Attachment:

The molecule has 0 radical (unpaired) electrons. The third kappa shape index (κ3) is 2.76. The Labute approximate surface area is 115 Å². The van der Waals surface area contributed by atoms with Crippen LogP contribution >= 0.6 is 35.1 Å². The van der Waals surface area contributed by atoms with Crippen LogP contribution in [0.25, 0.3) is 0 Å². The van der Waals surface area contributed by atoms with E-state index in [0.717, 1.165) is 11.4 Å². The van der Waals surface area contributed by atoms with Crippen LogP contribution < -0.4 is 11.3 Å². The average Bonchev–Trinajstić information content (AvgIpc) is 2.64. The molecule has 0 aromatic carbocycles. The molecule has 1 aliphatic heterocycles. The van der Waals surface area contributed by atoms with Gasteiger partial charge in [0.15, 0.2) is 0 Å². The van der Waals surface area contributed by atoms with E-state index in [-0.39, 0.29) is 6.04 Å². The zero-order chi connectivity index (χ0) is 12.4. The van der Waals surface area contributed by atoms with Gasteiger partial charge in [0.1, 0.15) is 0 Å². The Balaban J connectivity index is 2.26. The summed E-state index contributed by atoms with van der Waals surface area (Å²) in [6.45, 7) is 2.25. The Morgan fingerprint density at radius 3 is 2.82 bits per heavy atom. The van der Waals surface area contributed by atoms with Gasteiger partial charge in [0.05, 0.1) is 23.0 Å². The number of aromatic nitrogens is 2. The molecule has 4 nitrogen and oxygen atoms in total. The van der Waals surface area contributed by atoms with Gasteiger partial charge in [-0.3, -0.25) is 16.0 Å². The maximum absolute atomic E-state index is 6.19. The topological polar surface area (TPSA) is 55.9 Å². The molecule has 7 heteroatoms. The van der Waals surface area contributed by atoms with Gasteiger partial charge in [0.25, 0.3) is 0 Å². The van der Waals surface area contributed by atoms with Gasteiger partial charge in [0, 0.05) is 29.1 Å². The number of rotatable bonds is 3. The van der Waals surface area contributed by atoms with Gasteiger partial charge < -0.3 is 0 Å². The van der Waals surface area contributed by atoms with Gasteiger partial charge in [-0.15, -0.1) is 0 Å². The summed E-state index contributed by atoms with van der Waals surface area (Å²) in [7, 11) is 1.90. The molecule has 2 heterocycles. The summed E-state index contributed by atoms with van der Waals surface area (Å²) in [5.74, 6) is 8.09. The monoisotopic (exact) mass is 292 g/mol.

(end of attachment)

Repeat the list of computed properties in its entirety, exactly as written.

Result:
The molecule has 0 radical (unpaired) electrons. The third kappa shape index (κ3) is 2.76. The Labute approximate surface area is 115 Å². The van der Waals surface area contributed by atoms with Crippen LogP contribution >= 0.6 is 35.1 Å². The van der Waals surface area contributed by atoms with Crippen LogP contribution in [0.25, 0.3) is 0 Å². The van der Waals surface area contributed by atoms with E-state index in [0.717, 1.165) is 11.4 Å². The van der Waals surface area contributed by atoms with Crippen LogP contribution < -0.4 is 11.3 Å². The average Bonchev–Trinajstić information content (AvgIpc) is 2.64. The molecule has 0 aromatic carbocycles. The molecule has 1 aliphatic heterocycles. The van der Waals surface area contributed by atoms with Gasteiger partial charge in [0.15, 0.2) is 0 Å². The van der Waals surface area contributed by atoms with E-state index in [-0.39, 0.29) is 6.04 Å². The zero-order chi connectivity index (χ0) is 12.4. The van der Waals surface area contributed by atoms with Gasteiger partial charge in [0.1, 0.15) is 0 Å². The Balaban J connectivity index is 2.26. The summed E-state index contributed by atoms with van der Waals surface area (Å²) in [6.45, 7) is 2.25. The Morgan fingerprint density at radius 3 is 2.82 bits per heavy atom. The van der Waals surface area contributed by atoms with Gasteiger partial charge in [0.05, 0.1) is 23.0 Å². The number of aromatic nitrogens is 2. The molecule has 4 nitrogen and oxygen atoms in total. The van der Waals surface area contributed by atoms with Gasteiger partial charge in [-0.3, -0.25) is 16.0 Å². The maximum absolute atomic E-state index is 6.19. The topological polar surface area (TPSA) is 55.9 Å². The molecule has 7 heteroatoms. The van der Waals surface area contributed by atoms with Gasteiger partial charge in [0.25, 0.3) is 0 Å². The van der Waals surface area contributed by atoms with Gasteiger partial charge in [0, 0.05) is 29.1 Å². The number of rotatable bonds is 3. The van der Waals surface area contributed by atoms with Gasteiger partial charge < -0.3 is 0 Å². The van der Waals surface area contributed by atoms with Gasteiger partial charge in [-0.15, -0.1) is 0 Å². The summed E-state index contributed by atoms with van der Waals surface area (Å²) in [7, 11) is 1.90. The molecule has 2 heterocycles. The summed E-state index contributed by atoms with van der Waals surface area (Å²) in [5.74, 6) is 8.09. The monoisotopic (exact) mass is 292 g/mol.